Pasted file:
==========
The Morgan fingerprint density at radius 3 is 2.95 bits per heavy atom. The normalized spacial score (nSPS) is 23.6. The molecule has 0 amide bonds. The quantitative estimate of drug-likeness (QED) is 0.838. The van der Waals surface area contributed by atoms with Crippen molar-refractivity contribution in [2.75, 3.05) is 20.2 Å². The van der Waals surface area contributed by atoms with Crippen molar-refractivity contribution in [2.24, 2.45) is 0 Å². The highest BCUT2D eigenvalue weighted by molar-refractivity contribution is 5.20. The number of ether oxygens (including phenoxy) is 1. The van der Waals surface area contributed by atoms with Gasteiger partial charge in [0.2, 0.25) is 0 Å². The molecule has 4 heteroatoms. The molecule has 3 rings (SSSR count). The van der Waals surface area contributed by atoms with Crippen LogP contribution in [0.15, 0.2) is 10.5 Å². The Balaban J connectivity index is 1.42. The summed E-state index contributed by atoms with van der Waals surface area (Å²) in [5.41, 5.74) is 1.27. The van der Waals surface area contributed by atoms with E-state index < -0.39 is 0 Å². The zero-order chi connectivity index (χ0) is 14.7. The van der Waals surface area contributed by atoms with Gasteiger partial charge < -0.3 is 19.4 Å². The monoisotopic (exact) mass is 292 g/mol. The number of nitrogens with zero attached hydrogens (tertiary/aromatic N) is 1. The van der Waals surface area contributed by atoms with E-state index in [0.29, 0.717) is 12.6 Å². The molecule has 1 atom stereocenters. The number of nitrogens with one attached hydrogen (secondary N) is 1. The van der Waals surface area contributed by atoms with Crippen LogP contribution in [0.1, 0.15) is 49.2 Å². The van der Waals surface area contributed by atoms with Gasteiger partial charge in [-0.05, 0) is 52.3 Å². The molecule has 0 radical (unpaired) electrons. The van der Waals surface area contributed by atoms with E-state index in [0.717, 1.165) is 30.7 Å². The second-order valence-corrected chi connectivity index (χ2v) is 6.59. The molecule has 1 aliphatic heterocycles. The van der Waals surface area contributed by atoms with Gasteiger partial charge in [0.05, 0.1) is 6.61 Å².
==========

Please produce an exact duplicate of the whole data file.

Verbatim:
The Morgan fingerprint density at radius 3 is 2.95 bits per heavy atom. The normalized spacial score (nSPS) is 23.6. The molecule has 0 amide bonds. The quantitative estimate of drug-likeness (QED) is 0.838. The van der Waals surface area contributed by atoms with Crippen molar-refractivity contribution in [2.75, 3.05) is 20.2 Å². The van der Waals surface area contributed by atoms with Crippen molar-refractivity contribution in [2.24, 2.45) is 0 Å². The highest BCUT2D eigenvalue weighted by molar-refractivity contribution is 5.20. The number of ether oxygens (including phenoxy) is 1. The van der Waals surface area contributed by atoms with Gasteiger partial charge in [0.2, 0.25) is 0 Å². The molecule has 4 heteroatoms. The molecule has 3 rings (SSSR count). The van der Waals surface area contributed by atoms with Crippen LogP contribution in [0.15, 0.2) is 10.5 Å². The Balaban J connectivity index is 1.42. The summed E-state index contributed by atoms with van der Waals surface area (Å²) in [5.41, 5.74) is 1.27. The van der Waals surface area contributed by atoms with E-state index < -0.39 is 0 Å². The zero-order chi connectivity index (χ0) is 14.7. The van der Waals surface area contributed by atoms with Gasteiger partial charge < -0.3 is 19.4 Å². The monoisotopic (exact) mass is 292 g/mol. The number of nitrogens with zero attached hydrogens (tertiary/aromatic N) is 1. The van der Waals surface area contributed by atoms with E-state index in [0.29, 0.717) is 12.6 Å². The molecule has 1 atom stereocenters. The number of nitrogens with one attached hydrogen (secondary N) is 1. The van der Waals surface area contributed by atoms with Crippen LogP contribution in [0.1, 0.15) is 49.2 Å². The van der Waals surface area contributed by atoms with Gasteiger partial charge in [-0.05, 0) is 52.3 Å². The molecule has 0 radical (unpaired) electrons. The van der Waals surface area contributed by atoms with E-state index in [0.717, 1.165) is 30.7 Å². The second-order valence-corrected chi connectivity index (χ2v) is 6.59. The molecule has 1 aliphatic heterocycles. The van der Waals surface area contributed by atoms with Gasteiger partial charge in [0.05, 0.1) is 6.61 Å².